How to make sure your teenager gets enough sleep

Ow­ing to the busy life­style, the next gen­er­a­tion is los­ing out on their bed time. Ex­perts sug­gest some ways to make sure that they get enough sleep

Millennium Post - - AROUND TOWN -

In­creas­ing aca­demic pres­sure has in­creased the time In­dian stu­dents spend at school or en­gaged in aca­demic work at home. On top of this tech­nol­ogy has en­tered their life like never be­fore and hence In­dia’s next gen­er­a­tion is los­ing out on their bed­time. In or­der to make sure that they get enough sleep, some fac­tors need to be kept in mind, Ex­perts share tips that par­ents should make sure their chil­dren fol­low:

Daily phys­i­cal ex­er­tion and ex­er­cise:

Whether it is an in­vig­o­rat­ing game of foot­ball, a round of gully cricket, or just cy­cling around the neigh­bour­hood, phys­i­cal ex­er­tion dur­ing the day primes the body to get a good night’s sleep. Par­ents should en­cour­age their chil­dren to go out­side and play or take a run around a lo­cal park for their health, fit­ness, and bed­time. As long as the ex­er­cise doesn’t hap­pen in the 2 hours pre­ced­ing their bed­time, teenagers will find it eas­ier to wind down and fall asleep peace­fully and wake up rested, alert and happy the next morn­ing.

A bed­time for de­vices: It isn’t just teenagers - 25 per­cent of adults are also spend­ing pre­cious time watch­ing shows on TVS and smart­phones that should have ideally been ex­pended in sleep­ing and be­com­ing pre­pared for the next day.

Jokes about the age-old ar­gu­ment be­tween par­ents and chil­dren about bed­time and late-night TV watch­ing apart, all de­vices in the house­hold should be re­tired at least an hour be­fore the chil­dren’s bed­time. This in­cludes smart­phones, lap­top com­put­ers and tele­vi­sions.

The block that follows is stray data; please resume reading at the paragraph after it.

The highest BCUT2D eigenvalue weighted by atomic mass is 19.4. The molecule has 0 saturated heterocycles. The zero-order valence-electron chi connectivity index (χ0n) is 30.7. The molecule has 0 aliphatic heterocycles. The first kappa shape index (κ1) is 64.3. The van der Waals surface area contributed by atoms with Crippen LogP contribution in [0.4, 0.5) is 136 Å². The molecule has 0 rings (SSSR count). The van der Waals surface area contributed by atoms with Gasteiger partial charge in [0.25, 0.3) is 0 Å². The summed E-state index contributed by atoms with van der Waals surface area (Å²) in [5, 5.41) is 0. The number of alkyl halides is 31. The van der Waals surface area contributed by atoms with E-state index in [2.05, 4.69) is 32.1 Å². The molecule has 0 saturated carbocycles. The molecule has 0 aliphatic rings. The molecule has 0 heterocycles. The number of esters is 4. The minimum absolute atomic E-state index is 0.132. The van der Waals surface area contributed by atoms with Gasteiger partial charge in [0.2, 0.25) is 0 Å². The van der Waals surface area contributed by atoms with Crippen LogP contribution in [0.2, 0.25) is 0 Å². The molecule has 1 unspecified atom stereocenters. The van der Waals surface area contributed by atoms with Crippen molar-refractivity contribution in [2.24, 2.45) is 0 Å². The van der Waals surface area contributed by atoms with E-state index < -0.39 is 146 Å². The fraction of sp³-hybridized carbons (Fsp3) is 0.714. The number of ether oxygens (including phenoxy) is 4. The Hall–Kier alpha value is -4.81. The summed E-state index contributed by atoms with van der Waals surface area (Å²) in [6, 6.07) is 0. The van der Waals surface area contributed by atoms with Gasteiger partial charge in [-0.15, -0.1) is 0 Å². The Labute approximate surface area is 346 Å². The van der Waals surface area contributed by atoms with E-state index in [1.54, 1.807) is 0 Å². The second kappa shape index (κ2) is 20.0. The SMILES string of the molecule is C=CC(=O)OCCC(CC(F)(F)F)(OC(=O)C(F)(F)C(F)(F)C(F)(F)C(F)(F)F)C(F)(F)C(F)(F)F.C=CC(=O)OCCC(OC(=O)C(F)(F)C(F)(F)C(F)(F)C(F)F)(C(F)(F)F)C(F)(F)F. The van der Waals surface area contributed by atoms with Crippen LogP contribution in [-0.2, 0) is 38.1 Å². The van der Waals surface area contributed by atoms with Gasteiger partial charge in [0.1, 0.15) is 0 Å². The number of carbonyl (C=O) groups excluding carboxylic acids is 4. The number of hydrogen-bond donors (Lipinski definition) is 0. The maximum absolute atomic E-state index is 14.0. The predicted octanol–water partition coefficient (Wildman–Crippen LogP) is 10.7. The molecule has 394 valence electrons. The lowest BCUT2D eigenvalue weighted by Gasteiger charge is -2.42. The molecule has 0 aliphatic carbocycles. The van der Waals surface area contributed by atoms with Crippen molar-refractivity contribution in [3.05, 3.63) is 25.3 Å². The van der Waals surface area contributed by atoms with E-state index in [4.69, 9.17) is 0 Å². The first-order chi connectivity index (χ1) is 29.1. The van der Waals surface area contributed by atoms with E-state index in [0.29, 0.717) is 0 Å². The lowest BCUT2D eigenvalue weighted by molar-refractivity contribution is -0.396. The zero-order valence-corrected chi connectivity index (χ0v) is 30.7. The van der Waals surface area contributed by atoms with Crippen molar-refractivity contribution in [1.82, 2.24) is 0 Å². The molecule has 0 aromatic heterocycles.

Par­ents can join their chil­dren in this ex­er­cise to keep the protests to a min­i­mum, and also get some bet­ter sleep them­selves! Teenagers can read a book or the fam­ily can play board games in­stead of stay­ing glued to the tele­vi­sion and then stay­ing up un­til mid­night. Com­plete dark­ness in the bed­room:

The sci­ence on the sub­ject is ab­so­lutely clear - the best sleep is en­joyed in dark­ness, as the lack of light trig­gers the body and sends it a crit­i­cal sig­nal that it is now time to sleep.

Light ex­po­sure at the time of sleep through bright lights out­side the win­dow or the harsh blue glare of a lit-up smart­phone on the bed­side ta­ble stim­u­lates alert­ness, which makes healthy, abun­dant and re­fresh­ing sleep harder to achieve.

De­sign the teenager’s bed­room to pre­vent un­wanted light ex­po­sure. For younger chil­dren, a night­light with a red bulb is ideal as light at that wave­length is less dis­rup­tive than other colours and wave­lengths.

A com­fort­able mat­tress: Even the most ex­hausted child will find it hard to sleep even in the dark­est room if their bed is un­com­fort­able.

Par­ents and chil­dren should en­sure that their bed is clean and that the mat­tress is com­fort­able and pro­vides the kind of back and body sup­port that helps the chil­dren rest.

Daily phys­i­cal ex­er­cise, com­plete dark­ness in the bed­room and a com­fort­able mat­tress are cer­tain things that would help you get a sound sleep

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